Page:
Cool tree!! I like Euonymus. I have one I chopped recently as well. Check out Walter Pall's blog for a monster Euonymus that he did as a demo in Harrisburg. It was dug from a hedge as well!!!
 

meushi

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Unless they get some solid teaching with firm discussion of what makes a good bonsai, they end up with a yard full of junk.

Yeah, ironically most of collection croaking after the move was a good thing... it allowed me to start from scratch with better trees. I still have sticks in pots, but those are mainly for horticulture experiments, mame or very long term projects.

The problem is that you can't enlighten newbies with a firm discussion, but it can prod them in the good direction. It doesn't stop me trying on some forums tho ;)
 

Walter Pall

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Hey meushi,

over the past weekend I was very close to you in Saarwellingen. There I held one of my seminars 'detecting potential in material'. It is about teaching novices to very advanced folks how to find something when they don't see it. You missed something.
 

greerhw

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I was raised in an era, when there was no "politically correct" You call a spade a spade, we either made the little league team or not and the winning team got the trophy, now I may have been scarred for life , but it taught me some lessons I've lived by all my life. Why in the world would you want to sugar coat a stick, doesn't compute in my head. Your just leading someone down the wrong path. After said stick dies, and it will. They're gone anyway. Tell them up front and maybe they'll buy something with a little potential and save them a couple years of their lives nursing a stick. Now on the other hand if my wife ask me, does this dress make me look fat, they don't make a dress that makes a big butt look little, I cave, mainly because I can't cook. I do try to stay out of those stick posts, because someone will jump my case for being rude. Newbies, do yourself a favor and if you've bought a half dead anything in the back corner of Home Depot, for god's sake DON"T post a picture of it for suggestions...........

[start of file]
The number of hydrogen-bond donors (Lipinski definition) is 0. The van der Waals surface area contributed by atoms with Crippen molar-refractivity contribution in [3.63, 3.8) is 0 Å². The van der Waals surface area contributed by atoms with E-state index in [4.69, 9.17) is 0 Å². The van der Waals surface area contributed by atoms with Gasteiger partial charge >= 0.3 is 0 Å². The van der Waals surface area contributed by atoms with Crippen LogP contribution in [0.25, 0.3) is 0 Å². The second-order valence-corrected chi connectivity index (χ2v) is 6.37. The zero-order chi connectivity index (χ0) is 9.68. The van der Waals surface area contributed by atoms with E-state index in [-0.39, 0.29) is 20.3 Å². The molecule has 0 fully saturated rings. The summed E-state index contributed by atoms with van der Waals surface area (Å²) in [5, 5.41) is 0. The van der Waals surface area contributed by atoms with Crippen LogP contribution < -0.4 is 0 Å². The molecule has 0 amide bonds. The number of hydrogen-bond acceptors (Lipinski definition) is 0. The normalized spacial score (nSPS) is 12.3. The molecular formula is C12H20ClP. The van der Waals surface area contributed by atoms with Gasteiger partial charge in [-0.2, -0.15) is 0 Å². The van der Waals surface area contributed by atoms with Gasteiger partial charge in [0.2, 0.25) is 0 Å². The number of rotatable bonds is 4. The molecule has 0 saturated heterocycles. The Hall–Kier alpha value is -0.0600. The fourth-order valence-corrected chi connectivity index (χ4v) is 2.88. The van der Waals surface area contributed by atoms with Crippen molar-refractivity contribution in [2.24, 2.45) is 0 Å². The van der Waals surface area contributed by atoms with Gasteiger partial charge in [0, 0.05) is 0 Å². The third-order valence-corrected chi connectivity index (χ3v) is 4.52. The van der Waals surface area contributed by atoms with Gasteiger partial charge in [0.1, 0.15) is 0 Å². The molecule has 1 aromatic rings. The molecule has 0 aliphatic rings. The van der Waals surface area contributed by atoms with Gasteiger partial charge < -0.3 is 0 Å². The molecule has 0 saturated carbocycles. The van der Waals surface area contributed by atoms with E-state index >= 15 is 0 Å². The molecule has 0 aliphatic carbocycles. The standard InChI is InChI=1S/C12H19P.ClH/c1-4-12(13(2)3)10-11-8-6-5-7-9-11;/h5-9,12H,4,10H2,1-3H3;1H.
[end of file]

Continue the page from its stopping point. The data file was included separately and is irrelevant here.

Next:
Ciao,
Harry

PS: I grew up 2 blocks from a pool hall , owned and operated buy an old English guy name Fred, Fred was kool, he would let us older kids play pool and if we saw a suit come in the front door, we had to hightail it out the back, because it was probably a cop. Generally at that time it was full of delivery men, bread, milk, postmen,etc. They would take your lunch money without a seconds hesitation. I paid my dues playing golf on a snooker table using pool balls, 50 cents a game and a dime a hicky, now this won't mean a thing to those of you under 55, but it wasn't long before I started winning my money back, just another of life's lessons from growing up in the fabulous 50's. My all time favorite movie is "The christmas Story"
 
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meushi

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Hey meushi,

over the past weekend I was very close to you in Saarwellingen. There I held one of my seminars 'detecting potential in material'. It is about teaching novices to very advanced folks how to find something when they don't see it. You missed something.

Yes, I know... I heard of it a few hours after the event and I am still kicking myself where it hurts over that. My friend Thierry thought I was coming and thus didn't discuss the event with me at the club meeting. However, guessing that it was in German, being present would have meant kicking myself where it hurts over not knowing enough German to understand what you were talking about ;)
 

Walter Pall